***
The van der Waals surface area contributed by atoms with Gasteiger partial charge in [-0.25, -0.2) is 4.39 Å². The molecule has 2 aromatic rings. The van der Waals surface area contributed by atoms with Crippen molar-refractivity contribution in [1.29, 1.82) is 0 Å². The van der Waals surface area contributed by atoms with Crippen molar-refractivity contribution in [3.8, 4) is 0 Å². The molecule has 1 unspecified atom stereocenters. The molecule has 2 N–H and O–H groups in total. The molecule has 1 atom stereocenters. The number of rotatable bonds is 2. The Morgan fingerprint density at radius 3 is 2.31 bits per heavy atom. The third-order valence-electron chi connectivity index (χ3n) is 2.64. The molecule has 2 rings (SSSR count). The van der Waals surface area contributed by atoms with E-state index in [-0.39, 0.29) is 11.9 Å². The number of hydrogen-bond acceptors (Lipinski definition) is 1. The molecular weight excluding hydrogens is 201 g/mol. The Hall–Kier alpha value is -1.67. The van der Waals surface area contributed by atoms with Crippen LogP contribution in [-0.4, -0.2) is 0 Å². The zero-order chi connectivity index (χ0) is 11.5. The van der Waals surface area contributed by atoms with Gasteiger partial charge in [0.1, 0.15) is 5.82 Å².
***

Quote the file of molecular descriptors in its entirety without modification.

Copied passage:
The van der Waals surface area contributed by atoms with Gasteiger partial charge in [-0.25, -0.2) is 4.39 Å². The molecule has 2 aromatic rings. The van der Waals surface area contributed by atoms with Crippen molar-refractivity contribution in [1.29, 1.82) is 0 Å². The van der Waals surface area contributed by atoms with Crippen molar-refractivity contribution in [3.8, 4) is 0 Å². The molecule has 1 unspecified atom stereocenters. The molecule has 2 N–H and O–H groups in total. The molecule has 1 atom stereocenters. The number of rotatable bonds is 2. The Morgan fingerprint density at radius 3 is 2.31 bits per heavy atom. The third-order valence-electron chi connectivity index (χ3n) is 2.64. The molecule has 2 rings (SSSR count). The van der Waals surface area contributed by atoms with E-state index in [-0.39, 0.29) is 11.9 Å². The number of hydrogen-bond acceptors (Lipinski definition) is 1. The molecular weight excluding hydrogens is 201 g/mol. The Hall–Kier alpha value is -1.67. The van der Waals surface area contributed by atoms with Crippen LogP contribution in [-0.4, -0.2) is 0 Å². The zero-order chi connectivity index (χ0) is 11.5. The van der Waals surface area contributed by atoms with Gasteiger partial charge in [0.1, 0.15) is 5.82 Å².